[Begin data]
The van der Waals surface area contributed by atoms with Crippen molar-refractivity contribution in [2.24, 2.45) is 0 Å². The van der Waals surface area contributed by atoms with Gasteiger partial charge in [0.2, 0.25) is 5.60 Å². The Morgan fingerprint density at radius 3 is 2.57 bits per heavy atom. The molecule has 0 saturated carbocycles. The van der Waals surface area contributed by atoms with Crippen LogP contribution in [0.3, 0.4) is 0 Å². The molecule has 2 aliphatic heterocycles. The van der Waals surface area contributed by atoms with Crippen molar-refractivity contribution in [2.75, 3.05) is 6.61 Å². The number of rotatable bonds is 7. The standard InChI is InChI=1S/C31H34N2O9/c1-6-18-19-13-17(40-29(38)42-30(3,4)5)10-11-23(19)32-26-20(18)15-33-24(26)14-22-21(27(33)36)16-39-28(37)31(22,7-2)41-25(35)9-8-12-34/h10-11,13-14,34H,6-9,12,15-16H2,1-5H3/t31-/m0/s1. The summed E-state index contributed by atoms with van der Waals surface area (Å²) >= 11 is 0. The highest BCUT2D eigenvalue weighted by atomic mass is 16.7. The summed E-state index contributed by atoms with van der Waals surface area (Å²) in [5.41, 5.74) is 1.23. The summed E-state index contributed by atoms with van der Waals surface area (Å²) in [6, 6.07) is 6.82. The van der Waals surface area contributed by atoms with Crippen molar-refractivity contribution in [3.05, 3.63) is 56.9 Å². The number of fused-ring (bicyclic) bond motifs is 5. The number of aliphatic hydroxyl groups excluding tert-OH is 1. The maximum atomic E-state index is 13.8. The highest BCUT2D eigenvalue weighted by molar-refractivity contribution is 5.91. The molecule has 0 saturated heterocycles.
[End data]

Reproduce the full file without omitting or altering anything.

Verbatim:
The van der Waals surface area contributed by atoms with Crippen molar-refractivity contribution in [2.24, 2.45) is 0 Å². The van der Waals surface area contributed by atoms with Gasteiger partial charge in [0.2, 0.25) is 5.60 Å². The Morgan fingerprint density at radius 3 is 2.57 bits per heavy atom. The molecule has 0 saturated carbocycles. The van der Waals surface area contributed by atoms with Crippen LogP contribution in [0.3, 0.4) is 0 Å². The molecule has 2 aliphatic heterocycles. The van der Waals surface area contributed by atoms with Crippen molar-refractivity contribution in [2.75, 3.05) is 6.61 Å². The number of rotatable bonds is 7. The standard InChI is InChI=1S/C31H34N2O9/c1-6-18-19-13-17(40-29(38)42-30(3,4)5)10-11-23(19)32-26-20(18)15-33-24(26)14-22-21(27(33)36)16-39-28(37)31(22,7-2)41-25(35)9-8-12-34/h10-11,13-14,34H,6-9,12,15-16H2,1-5H3/t31-/m0/s1. The summed E-state index contributed by atoms with van der Waals surface area (Å²) >= 11 is 0. The highest BCUT2D eigenvalue weighted by atomic mass is 16.7. The summed E-state index contributed by atoms with van der Waals surface area (Å²) in [5.41, 5.74) is 1.23. The summed E-state index contributed by atoms with van der Waals surface area (Å²) in [6, 6.07) is 6.82. The van der Waals surface area contributed by atoms with Crippen molar-refractivity contribution in [3.05, 3.63) is 56.9 Å². The number of fused-ring (bicyclic) bond motifs is 5. The number of aliphatic hydroxyl groups excluding tert-OH is 1. The maximum atomic E-state index is 13.8. The highest BCUT2D eigenvalue weighted by molar-refractivity contribution is 5.91. The molecule has 0 saturated heterocycles.